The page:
English is the second language of Brussels

A fascinating 10-page paper from www.brusselsstudies.be on linguistic diversity in Europe and especially in Brussels.

In particular, check out this graph from page 6:

English is more widely spoken than Dutch in both Wallonia and Brussels, and almost as widely spoken as French in Flanders. The paper then gives 1999 figures, and reasonably extrapolates from them to conclude that fewer than half of Brussels residents are now native French speakers (fewer than 10% native Dutch speakers, and very few indeed native English speakers). The author is upbeat:

…the spectacular spread of English is not only inevitable but also desirable, especially in Brussels. In Europe and the rest of the world we absolutely need a common language, one that is not monopolized by a small elite but is widely spread amongst all sections of the population. Through accidents of history this role has fallen to English. For us Belgians, what a stroke of luck! Whether our mother tongue is French or Dutch, of the 6000 languages spoken in the world today, English is one of the 10 to 15 languages that lie closest to our own. Even better: if there is one language in the world that can claim to lie precisely midway between French and Dutch, it is English and only English, which is after all but a dialect very similar to Frisian, which the Angles took with them when they crossed the Channel in the fifth century and which was later made unrecognisable by some Vikings who, after a few centuries of French lessons in Normandy, crossed the channel in turn to simplify its grammar and graft 10,000 French words onto it. Some inveterate narcissists will perhaps still manage to complain about the fact that the chosen language is not precisely the same as the one in which they were rocked by their mum. But this should not stop us rejoicing at our incredible luck.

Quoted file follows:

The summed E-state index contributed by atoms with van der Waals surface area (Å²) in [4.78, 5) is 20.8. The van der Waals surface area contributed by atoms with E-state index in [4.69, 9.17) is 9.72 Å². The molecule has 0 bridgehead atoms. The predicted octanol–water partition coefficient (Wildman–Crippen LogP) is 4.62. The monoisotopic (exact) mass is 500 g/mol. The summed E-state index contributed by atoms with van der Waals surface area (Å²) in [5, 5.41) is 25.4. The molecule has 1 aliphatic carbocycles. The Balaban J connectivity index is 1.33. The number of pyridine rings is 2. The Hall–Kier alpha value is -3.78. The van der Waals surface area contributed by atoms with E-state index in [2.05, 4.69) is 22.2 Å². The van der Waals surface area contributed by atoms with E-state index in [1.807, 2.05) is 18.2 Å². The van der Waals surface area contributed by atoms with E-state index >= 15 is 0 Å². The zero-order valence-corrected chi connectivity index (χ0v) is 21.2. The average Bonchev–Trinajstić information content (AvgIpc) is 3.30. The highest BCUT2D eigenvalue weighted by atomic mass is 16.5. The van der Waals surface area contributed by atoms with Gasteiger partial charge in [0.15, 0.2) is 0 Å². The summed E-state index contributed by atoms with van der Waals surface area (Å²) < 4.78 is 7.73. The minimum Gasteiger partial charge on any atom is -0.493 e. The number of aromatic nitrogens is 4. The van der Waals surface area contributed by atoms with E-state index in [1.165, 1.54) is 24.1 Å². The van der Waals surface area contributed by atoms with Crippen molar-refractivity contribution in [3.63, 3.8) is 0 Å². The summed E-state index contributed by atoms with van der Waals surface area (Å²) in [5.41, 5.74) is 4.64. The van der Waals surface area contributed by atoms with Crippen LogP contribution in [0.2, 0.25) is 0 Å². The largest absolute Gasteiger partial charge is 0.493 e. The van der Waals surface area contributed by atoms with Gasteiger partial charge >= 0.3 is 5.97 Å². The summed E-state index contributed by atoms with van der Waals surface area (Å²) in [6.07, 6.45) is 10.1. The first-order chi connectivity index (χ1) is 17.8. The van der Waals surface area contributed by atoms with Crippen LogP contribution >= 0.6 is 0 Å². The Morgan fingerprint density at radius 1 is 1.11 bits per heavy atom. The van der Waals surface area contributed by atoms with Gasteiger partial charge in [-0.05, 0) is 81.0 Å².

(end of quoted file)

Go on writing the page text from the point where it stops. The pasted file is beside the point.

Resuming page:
Worth reading the whole thing.

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1 Response to English is the second language of Brussels

  1. scott_lynch says:

    Sigh. What a waste. I’ve always thought that Colin Baker’s natural charisma, his energy, his imposing demeanor, all could have been harnessed to create a superb incarnation… throw out that desperate-cry-for-help wardrobe and give him something more subdued, perhaps Sherlockian… ah well.

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